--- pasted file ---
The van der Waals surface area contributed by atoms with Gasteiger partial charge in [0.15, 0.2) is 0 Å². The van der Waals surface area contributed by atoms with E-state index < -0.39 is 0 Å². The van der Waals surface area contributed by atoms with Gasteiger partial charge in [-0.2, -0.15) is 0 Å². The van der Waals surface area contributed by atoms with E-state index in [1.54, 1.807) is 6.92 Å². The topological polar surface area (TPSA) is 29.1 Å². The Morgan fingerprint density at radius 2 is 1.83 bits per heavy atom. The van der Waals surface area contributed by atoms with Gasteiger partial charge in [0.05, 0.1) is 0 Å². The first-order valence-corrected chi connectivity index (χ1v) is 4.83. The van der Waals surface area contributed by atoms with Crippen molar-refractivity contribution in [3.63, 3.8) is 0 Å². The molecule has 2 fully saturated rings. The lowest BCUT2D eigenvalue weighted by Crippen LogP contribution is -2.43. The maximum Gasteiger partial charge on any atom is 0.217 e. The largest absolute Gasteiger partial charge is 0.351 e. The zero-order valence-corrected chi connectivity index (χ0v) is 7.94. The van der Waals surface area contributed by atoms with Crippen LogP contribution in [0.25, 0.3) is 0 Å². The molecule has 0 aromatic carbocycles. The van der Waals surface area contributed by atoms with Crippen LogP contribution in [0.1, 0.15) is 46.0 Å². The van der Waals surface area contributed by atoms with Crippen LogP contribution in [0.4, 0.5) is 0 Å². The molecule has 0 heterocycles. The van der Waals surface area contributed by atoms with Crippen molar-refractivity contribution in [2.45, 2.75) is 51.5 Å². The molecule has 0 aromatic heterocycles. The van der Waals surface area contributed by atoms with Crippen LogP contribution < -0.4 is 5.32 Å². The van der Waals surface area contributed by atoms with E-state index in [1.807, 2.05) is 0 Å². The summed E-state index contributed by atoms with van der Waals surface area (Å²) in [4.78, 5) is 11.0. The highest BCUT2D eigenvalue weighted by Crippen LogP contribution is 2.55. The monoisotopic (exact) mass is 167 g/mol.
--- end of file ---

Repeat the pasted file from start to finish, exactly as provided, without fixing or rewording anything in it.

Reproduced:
The van der Waals surface area contributed by atoms with Gasteiger partial charge in [0.15, 0.2) is 0 Å². The van der Waals surface area contributed by atoms with E-state index < -0.39 is 0 Å². The van der Waals surface area contributed by atoms with Gasteiger partial charge in [-0.2, -0.15) is 0 Å². The van der Waals surface area contributed by atoms with E-state index in [1.54, 1.807) is 6.92 Å². The topological polar surface area (TPSA) is 29.1 Å². The Morgan fingerprint density at radius 2 is 1.83 bits per heavy atom. The van der Waals surface area contributed by atoms with Gasteiger partial charge in [0.05, 0.1) is 0 Å². The first-order valence-corrected chi connectivity index (χ1v) is 4.83. The van der Waals surface area contributed by atoms with Crippen molar-refractivity contribution in [3.63, 3.8) is 0 Å². The molecule has 2 fully saturated rings. The lowest BCUT2D eigenvalue weighted by Crippen LogP contribution is -2.43. The maximum Gasteiger partial charge on any atom is 0.217 e. The largest absolute Gasteiger partial charge is 0.351 e. The zero-order valence-corrected chi connectivity index (χ0v) is 7.94. The van der Waals surface area contributed by atoms with Crippen LogP contribution in [0.25, 0.3) is 0 Å². The molecule has 0 aromatic carbocycles. The van der Waals surface area contributed by atoms with Crippen LogP contribution in [0.1, 0.15) is 46.0 Å². The van der Waals surface area contributed by atoms with Crippen LogP contribution in [0.4, 0.5) is 0 Å². The molecule has 0 heterocycles. The van der Waals surface area contributed by atoms with Crippen molar-refractivity contribution in [2.45, 2.75) is 51.5 Å². The molecule has 0 aromatic heterocycles. The van der Waals surface area contributed by atoms with Crippen LogP contribution < -0.4 is 5.32 Å². The van der Waals surface area contributed by atoms with E-state index in [1.807, 2.05) is 0 Å². The summed E-state index contributed by atoms with van der Waals surface area (Å²) in [4.78, 5) is 11.0. The highest BCUT2D eigenvalue weighted by Crippen LogP contribution is 2.55. The monoisotopic (exact) mass is 167 g/mol.